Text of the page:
Undoubtedly some farmers lack the capital needed to cover the cost of adopting certain regenerative practices or may simply be unwilling to risk abandoning their customary approach to farming. To overcome these fears, Germany’s government and its food companies must support farmers in their transformation toward regenerative agriculture and convince them that they can achieve positive economic effects even in the first year of the transition.
Shifting to regenerative agriculture would also have substantial benefits for German society overall, improving the quality of the country’s environment on several fronts and enhancing the nutritional value of the country’s food.
Our analysis shows that the socio-ecological benefits of regenerative agriculture in Germany could have a total economic value of approximately €8.5 billion per year. (See Exhibit 3.) Around €8 billion of this amount would come from regenerative agriculture’s positive impact on the country’s carbon footprint. Strengthening the soil’s capacity to serve as a carbon sink would account for about €6.8 billion of the €8 billion, and reducing GHG emissions—primarily nitrous oxide and methane, two especially potent greenhouse gases—would account for another €1.2 billion.
In addition, an estimated €0.5 billion in annual benefits would result from improved water quality, achieved by reducing the need for irrigation and by avoiding nitrate pollution attributable to excessive use of nitrogen fertilizer. Further benefits would arise from improvements in the country’s water cycle—the process of terrestrial precipitation, evaporation, and soil moisture (“green water”)— due to the upgraded condition of the soil, but quantifying these gains requires more research.
Another key goal of regenerative agriculture is to protect existing biodiversity by reducing the negative impacts of conventional agriculture, and to increase the overall biodiversity of cropland and grassland. Although our analysis does not attempt to quantify these benefits, they are driven primarily by improved soil health and reduced use of synthetic crop protection and fertilizer inputs.
A primary effect of regenerative agriculture is resilience—the ability of soil, crops, and the local ecosystem to better handle climate-related shocks to the system. This effect underpins a key benefit for Germany’s agri-food system: the safeguarding of future supplies of food and food inputs.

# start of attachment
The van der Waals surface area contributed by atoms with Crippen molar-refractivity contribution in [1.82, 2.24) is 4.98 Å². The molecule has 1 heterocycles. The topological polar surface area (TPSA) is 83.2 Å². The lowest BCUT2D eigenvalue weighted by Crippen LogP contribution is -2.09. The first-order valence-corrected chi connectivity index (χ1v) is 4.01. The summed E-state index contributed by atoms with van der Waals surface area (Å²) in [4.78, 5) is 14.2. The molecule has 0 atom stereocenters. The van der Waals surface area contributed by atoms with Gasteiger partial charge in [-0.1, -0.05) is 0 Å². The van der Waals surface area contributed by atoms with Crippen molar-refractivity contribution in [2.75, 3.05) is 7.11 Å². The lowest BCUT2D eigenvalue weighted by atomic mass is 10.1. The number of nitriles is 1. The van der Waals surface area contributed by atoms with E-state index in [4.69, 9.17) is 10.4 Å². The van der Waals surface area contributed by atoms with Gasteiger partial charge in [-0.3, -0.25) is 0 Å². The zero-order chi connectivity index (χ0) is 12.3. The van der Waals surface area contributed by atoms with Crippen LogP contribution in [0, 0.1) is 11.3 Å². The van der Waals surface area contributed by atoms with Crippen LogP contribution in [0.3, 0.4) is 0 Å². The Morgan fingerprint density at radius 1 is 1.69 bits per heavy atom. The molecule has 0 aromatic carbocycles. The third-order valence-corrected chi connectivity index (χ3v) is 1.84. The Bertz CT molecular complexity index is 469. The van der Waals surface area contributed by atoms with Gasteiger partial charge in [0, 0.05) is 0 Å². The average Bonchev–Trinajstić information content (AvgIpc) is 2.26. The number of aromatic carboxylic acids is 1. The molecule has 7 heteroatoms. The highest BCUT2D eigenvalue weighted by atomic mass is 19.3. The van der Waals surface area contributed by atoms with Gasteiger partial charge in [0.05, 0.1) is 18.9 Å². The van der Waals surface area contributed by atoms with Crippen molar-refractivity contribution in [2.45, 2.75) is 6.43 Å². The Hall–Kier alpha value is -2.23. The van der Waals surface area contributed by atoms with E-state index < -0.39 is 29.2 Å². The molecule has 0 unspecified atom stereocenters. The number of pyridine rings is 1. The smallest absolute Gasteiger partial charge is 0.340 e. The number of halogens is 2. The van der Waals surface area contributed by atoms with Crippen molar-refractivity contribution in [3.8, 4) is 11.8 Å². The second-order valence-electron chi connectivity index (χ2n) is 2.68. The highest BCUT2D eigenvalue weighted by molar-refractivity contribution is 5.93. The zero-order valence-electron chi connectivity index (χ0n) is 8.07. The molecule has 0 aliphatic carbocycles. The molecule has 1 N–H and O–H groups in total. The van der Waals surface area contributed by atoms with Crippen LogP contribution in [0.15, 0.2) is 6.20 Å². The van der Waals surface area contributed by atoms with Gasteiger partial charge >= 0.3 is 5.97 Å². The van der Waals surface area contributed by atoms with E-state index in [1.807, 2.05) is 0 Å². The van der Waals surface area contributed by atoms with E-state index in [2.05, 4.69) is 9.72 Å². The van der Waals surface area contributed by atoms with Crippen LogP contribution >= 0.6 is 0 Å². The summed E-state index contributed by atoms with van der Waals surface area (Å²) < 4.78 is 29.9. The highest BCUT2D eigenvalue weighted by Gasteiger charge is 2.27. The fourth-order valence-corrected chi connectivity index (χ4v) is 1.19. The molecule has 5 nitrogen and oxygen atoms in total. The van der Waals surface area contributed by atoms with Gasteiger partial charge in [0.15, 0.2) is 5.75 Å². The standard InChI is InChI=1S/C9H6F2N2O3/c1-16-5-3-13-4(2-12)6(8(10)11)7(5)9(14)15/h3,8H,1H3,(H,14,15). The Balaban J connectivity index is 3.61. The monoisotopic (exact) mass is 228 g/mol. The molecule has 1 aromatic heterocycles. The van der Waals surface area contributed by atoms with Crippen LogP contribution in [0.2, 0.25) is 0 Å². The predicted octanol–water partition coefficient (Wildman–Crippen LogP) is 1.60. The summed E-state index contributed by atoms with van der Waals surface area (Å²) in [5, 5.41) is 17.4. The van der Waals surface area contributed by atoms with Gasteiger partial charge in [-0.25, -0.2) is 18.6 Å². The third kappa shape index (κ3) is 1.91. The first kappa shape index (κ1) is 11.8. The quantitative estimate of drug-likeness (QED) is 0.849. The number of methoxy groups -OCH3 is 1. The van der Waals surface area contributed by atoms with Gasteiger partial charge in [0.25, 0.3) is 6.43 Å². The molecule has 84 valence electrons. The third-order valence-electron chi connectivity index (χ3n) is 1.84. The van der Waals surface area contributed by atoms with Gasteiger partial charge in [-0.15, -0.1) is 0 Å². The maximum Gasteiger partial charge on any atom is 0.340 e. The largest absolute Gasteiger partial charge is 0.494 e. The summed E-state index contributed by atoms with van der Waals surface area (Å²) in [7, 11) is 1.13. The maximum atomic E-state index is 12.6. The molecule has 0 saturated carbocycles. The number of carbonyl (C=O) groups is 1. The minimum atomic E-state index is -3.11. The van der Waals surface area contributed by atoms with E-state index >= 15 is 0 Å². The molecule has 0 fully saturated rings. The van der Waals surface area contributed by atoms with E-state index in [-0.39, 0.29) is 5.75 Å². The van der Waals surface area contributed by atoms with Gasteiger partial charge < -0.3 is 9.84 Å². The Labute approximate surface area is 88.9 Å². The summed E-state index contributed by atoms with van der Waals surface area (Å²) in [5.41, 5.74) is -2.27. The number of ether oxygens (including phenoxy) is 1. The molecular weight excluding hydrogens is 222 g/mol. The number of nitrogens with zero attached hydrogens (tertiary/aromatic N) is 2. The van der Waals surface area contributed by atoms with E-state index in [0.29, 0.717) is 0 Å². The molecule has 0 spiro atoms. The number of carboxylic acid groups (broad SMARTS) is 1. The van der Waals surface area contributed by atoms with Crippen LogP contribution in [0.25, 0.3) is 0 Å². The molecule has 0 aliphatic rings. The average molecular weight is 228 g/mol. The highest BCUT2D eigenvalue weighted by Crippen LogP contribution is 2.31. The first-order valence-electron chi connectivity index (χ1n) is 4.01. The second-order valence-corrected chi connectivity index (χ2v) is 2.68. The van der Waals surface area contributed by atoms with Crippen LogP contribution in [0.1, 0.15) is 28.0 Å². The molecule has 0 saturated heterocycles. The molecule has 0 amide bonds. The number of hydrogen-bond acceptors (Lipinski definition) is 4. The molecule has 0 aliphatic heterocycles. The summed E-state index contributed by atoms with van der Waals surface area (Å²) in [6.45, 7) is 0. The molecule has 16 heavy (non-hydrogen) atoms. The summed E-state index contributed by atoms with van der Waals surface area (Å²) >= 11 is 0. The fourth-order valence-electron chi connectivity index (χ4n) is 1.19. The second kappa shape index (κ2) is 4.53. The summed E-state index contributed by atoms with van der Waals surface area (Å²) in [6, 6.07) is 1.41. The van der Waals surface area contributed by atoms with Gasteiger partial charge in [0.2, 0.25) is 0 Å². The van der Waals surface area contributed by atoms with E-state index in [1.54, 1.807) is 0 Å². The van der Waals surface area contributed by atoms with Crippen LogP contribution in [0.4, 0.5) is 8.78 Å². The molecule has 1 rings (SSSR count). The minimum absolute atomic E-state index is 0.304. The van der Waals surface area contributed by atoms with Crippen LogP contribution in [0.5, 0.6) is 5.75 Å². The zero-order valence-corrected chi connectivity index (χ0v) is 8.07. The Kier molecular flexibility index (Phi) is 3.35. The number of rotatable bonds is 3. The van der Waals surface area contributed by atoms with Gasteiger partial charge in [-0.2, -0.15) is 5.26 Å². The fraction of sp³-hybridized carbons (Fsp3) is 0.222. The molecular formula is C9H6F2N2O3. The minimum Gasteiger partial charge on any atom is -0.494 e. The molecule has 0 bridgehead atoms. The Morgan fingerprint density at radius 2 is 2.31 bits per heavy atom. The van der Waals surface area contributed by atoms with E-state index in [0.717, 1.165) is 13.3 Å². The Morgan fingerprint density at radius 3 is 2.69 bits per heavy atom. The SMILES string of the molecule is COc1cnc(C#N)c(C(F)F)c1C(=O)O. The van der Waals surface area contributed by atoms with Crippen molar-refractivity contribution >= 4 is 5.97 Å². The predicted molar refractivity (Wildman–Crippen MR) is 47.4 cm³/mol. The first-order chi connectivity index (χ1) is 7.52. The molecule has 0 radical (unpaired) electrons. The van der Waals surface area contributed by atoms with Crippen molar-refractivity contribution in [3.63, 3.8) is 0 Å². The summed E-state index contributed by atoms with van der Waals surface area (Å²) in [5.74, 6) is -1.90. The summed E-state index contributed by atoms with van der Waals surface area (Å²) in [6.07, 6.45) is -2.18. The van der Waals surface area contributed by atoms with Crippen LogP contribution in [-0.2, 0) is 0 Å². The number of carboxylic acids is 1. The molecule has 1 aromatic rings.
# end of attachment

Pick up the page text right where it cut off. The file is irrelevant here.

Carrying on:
Lower crop yields due to extreme weather could reduce companies’ access to the input crops needed for the food they produce, putting their operations and production volumes at risk. And the price they must pay for input crops could increase, especially in years with low yields, putting pressure either on their profits or on consumer prices. By strengthening farmers’ resilience in the face of severe weather conditions, regenerative agriculture can help companies secure stable sources of input crops. Our analysis shows that regenerative practices can reduce yield losses in years marked by severe weather conditions by up to 50%.
A further benefit involves ensuring food companies’ reputations and social license to operate. Investors, regulators, and consumers are pressuring companies in every industry to lower their GHG emissions and implement greener, more environmentally friendly practices throughout their operations. Companies in the downstream food value chain have a particularly onerous obligation to meet their green goals—in particular, those related to Scope 3 emissions—given the sheer size of their impact on the environment and their role in supplying food to Germany. By supporting the goals of regenerative agriculture, they can enhance their reputations as environmentally friendly companies and ensure that they stay in front of current and future environmental and climate regulations.
Taking all of these benefits into account, regenerative agriculture promises a triple-win for farmers, society, and the food industry.
Despite the many benefits of regenerative agriculture, the transition won’t be easy to accomplish. It’s difficult to convince farmers to embrace a fundamentally different approach to farming without broad and centrally organized support, and fears of reduced yields and higher costs remain a challenge for them and for the food companies they supply.
Promoting regenerative agriculture will therefore require a concerted effort by all stakeholders in Germany’s food supply, including agriculture input companies, academic experts, agronomic advisors, regulators, and downstream food producers, distributors, and retailers.
The return on investment of regenerative practices is high, not just for Germany’s farmers, but also for the companies that make, distribute, and sell food—and especially for the country’s consumers and society at large, which will benefit from a healthier, more sustainable, and more secure food supply. It’s a triple-win for all concerned.